- If you have high blood pressure, take your blood pressure medicine as prescribed by your health care provider and check your blood pressure regularly.
- Keep your weight under control and don't overeat.
- Eat a healthy diet low in saturated fat and rich in fruits, vegetables, and whole grains.
- Get regular exercise (30 minutes a day at least 5 days a week)
- If your cholesterol level is too high, talk to your health care provider about ways to lower it.
- If you smoke, educate yourself and get the support you need to quit. There are medications, support groups, and programs to help you stop smoking. Your doctor can also help. Call 1-800-QUIT-NOW for more information.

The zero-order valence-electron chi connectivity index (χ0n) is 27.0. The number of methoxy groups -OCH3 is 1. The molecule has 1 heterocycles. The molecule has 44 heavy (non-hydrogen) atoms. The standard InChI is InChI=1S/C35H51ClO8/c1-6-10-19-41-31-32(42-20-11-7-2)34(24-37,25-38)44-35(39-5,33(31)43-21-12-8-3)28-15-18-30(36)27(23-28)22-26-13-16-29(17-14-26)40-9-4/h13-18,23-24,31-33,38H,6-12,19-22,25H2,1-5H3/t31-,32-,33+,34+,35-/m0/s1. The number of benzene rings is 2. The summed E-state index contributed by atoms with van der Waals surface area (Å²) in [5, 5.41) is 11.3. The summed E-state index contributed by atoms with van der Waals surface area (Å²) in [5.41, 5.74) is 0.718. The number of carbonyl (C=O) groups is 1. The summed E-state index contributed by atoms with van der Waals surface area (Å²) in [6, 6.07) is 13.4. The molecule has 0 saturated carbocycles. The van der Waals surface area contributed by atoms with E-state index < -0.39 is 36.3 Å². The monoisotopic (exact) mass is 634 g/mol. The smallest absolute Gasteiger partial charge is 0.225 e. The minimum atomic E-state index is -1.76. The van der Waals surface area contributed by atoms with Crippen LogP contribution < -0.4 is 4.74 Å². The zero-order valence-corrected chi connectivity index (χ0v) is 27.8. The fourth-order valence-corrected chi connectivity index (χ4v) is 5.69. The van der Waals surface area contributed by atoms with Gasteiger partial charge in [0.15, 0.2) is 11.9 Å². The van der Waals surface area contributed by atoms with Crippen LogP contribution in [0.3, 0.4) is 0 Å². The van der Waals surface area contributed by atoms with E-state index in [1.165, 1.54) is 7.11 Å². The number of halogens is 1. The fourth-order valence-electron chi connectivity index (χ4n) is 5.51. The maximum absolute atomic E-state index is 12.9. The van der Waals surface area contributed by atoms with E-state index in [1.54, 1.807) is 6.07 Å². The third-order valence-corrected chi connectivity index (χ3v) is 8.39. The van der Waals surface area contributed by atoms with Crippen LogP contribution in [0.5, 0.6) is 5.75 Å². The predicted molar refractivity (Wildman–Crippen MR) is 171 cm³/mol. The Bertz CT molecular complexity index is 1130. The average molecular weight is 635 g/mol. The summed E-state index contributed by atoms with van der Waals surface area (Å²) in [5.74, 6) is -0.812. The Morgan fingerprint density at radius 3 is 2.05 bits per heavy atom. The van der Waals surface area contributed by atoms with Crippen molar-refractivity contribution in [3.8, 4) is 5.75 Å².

- If you have heart disease or diabetes, take good care of yourself. See your health care provider and take your medicine as prescribed.
- Aspirin therapy may be able to help prevent blood clots that can cause a stroke, especially if you already have artery disease; check with your health care provider before starting a daily aspirin regimen.
- Johnston SC, Gress DR, Browner WS, Sidney S. Short-term prognosis after emergency department diagnosis of TIA. JAMA. Dec 13 2000;284(22):2901-2906.
- O'Leary DH, Polak JF, Kronmal RA, et al. Distribution and correlates of sonographically detected carotid artery disease in the Cardiovascular Health Study. The CHS Collaborative Research Group. Stroke. Dec 1992;23(12):1752-1760.
- Fine-Edelstein JS, Wolf PA, O'Leary DH, et al. Precursors of extracranial carotid atherosclerosis in the Framingham Study. Neurology. Jun 1994;44(6):1046-1050.